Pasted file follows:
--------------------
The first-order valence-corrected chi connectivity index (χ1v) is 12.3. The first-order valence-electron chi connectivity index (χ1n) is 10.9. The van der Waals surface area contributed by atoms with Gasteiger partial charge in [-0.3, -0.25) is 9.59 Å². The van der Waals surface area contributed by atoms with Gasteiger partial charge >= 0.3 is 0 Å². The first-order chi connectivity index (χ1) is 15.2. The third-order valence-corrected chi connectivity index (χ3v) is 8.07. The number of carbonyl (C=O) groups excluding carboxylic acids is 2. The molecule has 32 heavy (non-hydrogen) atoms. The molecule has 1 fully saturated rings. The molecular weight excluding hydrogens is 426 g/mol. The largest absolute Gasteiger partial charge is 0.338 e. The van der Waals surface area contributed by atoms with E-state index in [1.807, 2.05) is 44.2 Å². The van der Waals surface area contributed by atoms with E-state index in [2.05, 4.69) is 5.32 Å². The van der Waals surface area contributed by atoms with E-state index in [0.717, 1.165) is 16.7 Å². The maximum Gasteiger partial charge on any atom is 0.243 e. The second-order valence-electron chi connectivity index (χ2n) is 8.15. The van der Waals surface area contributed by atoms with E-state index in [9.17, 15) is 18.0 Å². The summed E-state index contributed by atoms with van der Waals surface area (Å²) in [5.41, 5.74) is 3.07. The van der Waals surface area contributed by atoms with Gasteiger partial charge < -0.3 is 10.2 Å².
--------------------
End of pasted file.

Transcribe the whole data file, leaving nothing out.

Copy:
The first-order valence-corrected chi connectivity index (χ1v) is 12.3. The first-order valence-electron chi connectivity index (χ1n) is 10.9. The van der Waals surface area contributed by atoms with Gasteiger partial charge in [-0.3, -0.25) is 9.59 Å². The van der Waals surface area contributed by atoms with Gasteiger partial charge >= 0.3 is 0 Å². The first-order chi connectivity index (χ1) is 15.2. The third-order valence-corrected chi connectivity index (χ3v) is 8.07. The number of carbonyl (C=O) groups excluding carboxylic acids is 2. The molecule has 32 heavy (non-hydrogen) atoms. The molecule has 1 fully saturated rings. The molecular weight excluding hydrogens is 426 g/mol. The largest absolute Gasteiger partial charge is 0.338 e. The van der Waals surface area contributed by atoms with E-state index in [1.807, 2.05) is 44.2 Å². The van der Waals surface area contributed by atoms with E-state index in [2.05, 4.69) is 5.32 Å². The van der Waals surface area contributed by atoms with E-state index in [0.717, 1.165) is 16.7 Å². The maximum Gasteiger partial charge on any atom is 0.243 e. The second-order valence-electron chi connectivity index (χ2n) is 8.15. The van der Waals surface area contributed by atoms with E-state index in [9.17, 15) is 18.0 Å². The summed E-state index contributed by atoms with van der Waals surface area (Å²) in [5.41, 5.74) is 3.07. The van der Waals surface area contributed by atoms with Gasteiger partial charge < -0.3 is 10.2 Å².